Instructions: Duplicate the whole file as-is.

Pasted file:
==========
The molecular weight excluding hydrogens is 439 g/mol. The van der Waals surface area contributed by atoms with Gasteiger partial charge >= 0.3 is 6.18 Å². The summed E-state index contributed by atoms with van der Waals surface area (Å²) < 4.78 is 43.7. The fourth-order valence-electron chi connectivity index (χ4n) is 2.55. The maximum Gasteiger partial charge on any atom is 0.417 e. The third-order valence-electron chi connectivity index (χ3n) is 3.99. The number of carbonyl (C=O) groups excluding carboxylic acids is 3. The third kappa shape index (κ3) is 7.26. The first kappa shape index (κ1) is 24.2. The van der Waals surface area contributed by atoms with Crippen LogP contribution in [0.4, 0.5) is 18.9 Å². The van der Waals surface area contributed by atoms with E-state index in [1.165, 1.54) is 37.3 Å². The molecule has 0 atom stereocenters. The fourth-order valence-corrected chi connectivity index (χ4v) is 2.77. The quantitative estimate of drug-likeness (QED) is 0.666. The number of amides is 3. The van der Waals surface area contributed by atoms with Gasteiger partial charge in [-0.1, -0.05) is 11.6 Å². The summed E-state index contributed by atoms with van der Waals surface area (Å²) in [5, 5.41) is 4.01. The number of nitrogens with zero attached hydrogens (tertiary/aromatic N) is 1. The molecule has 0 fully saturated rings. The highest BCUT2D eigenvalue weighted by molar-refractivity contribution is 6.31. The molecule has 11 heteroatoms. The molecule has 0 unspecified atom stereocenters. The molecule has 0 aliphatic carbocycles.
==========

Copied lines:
The molecular weight excluding hydrogens is 439 g/mol. The van der Waals surface area contributed by atoms with Gasteiger partial charge >= 0.3 is 6.18 Å². The summed E-state index contributed by atoms with van der Waals surface area (Å²) < 4.78 is 43.7. The fourth-order valence-electron chi connectivity index (χ4n) is 2.55. The maximum Gasteiger partial charge on any atom is 0.417 e. The third-order valence-electron chi connectivity index (χ3n) is 3.99. The number of carbonyl (C=O) groups excluding carboxylic acids is 3. The third kappa shape index (κ3) is 7.26. The first kappa shape index (κ1) is 24.2. The van der Waals surface area contributed by atoms with Crippen LogP contribution in [0.4, 0.5) is 18.9 Å². The van der Waals surface area contributed by atoms with E-state index in [1.165, 1.54) is 37.3 Å². The molecule has 0 atom stereocenters. The fourth-order valence-corrected chi connectivity index (χ4v) is 2.77. The quantitative estimate of drug-likeness (QED) is 0.666. The number of amides is 3. The van der Waals surface area contributed by atoms with Gasteiger partial charge in [-0.1, -0.05) is 11.6 Å². The summed E-state index contributed by atoms with van der Waals surface area (Å²) in [5, 5.41) is 4.01. The number of nitrogens with zero attached hydrogens (tertiary/aromatic N) is 1. The molecule has 0 fully saturated rings. The highest BCUT2D eigenvalue weighted by molar-refractivity contribution is 6.31. The molecule has 11 heteroatoms. The molecule has 0 unspecified atom stereocenters. The molecule has 0 aliphatic carbocycles.